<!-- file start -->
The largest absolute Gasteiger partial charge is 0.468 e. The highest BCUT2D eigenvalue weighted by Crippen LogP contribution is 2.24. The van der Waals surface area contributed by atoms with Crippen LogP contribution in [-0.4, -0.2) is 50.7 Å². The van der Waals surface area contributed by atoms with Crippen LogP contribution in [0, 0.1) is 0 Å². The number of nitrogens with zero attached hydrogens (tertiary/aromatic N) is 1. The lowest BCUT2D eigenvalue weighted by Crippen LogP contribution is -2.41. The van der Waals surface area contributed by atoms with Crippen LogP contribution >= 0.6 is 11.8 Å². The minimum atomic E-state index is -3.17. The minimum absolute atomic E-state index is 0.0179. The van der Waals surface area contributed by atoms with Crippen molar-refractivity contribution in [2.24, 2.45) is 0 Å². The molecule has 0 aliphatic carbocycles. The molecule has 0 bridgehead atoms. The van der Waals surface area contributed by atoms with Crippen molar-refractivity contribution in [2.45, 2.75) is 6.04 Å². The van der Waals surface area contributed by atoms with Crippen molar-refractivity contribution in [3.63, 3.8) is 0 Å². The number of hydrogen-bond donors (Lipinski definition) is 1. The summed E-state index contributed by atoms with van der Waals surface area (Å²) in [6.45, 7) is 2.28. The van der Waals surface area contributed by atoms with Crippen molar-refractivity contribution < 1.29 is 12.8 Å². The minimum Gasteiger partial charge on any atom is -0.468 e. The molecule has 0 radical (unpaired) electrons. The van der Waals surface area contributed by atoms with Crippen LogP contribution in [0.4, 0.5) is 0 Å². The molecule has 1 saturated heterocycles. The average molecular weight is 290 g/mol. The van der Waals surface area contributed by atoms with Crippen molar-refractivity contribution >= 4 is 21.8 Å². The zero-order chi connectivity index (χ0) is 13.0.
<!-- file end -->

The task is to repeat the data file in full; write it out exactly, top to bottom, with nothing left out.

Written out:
The largest absolute Gasteiger partial charge is 0.468 e. The highest BCUT2D eigenvalue weighted by Crippen LogP contribution is 2.24. The van der Waals surface area contributed by atoms with Crippen LogP contribution in [-0.4, -0.2) is 50.7 Å². The van der Waals surface area contributed by atoms with Crippen LogP contribution in [0, 0.1) is 0 Å². The number of nitrogens with zero attached hydrogens (tertiary/aromatic N) is 1. The lowest BCUT2D eigenvalue weighted by Crippen LogP contribution is -2.41. The van der Waals surface area contributed by atoms with Crippen LogP contribution >= 0.6 is 11.8 Å². The minimum atomic E-state index is -3.17. The minimum absolute atomic E-state index is 0.0179. The van der Waals surface area contributed by atoms with Crippen molar-refractivity contribution in [2.24, 2.45) is 0 Å². The molecule has 0 aliphatic carbocycles. The molecule has 0 bridgehead atoms. The van der Waals surface area contributed by atoms with Crippen molar-refractivity contribution in [2.45, 2.75) is 6.04 Å². The van der Waals surface area contributed by atoms with Crippen molar-refractivity contribution in [3.63, 3.8) is 0 Å². The number of hydrogen-bond donors (Lipinski definition) is 1. The summed E-state index contributed by atoms with van der Waals surface area (Å²) in [6.45, 7) is 2.28. The van der Waals surface area contributed by atoms with Crippen molar-refractivity contribution < 1.29 is 12.8 Å². The minimum Gasteiger partial charge on any atom is -0.468 e. The molecule has 0 radical (unpaired) electrons. The van der Waals surface area contributed by atoms with Crippen LogP contribution in [0.4, 0.5) is 0 Å². The molecule has 1 saturated heterocycles. The average molecular weight is 290 g/mol. The van der Waals surface area contributed by atoms with Crippen molar-refractivity contribution >= 4 is 21.8 Å². The zero-order chi connectivity index (χ0) is 13.0.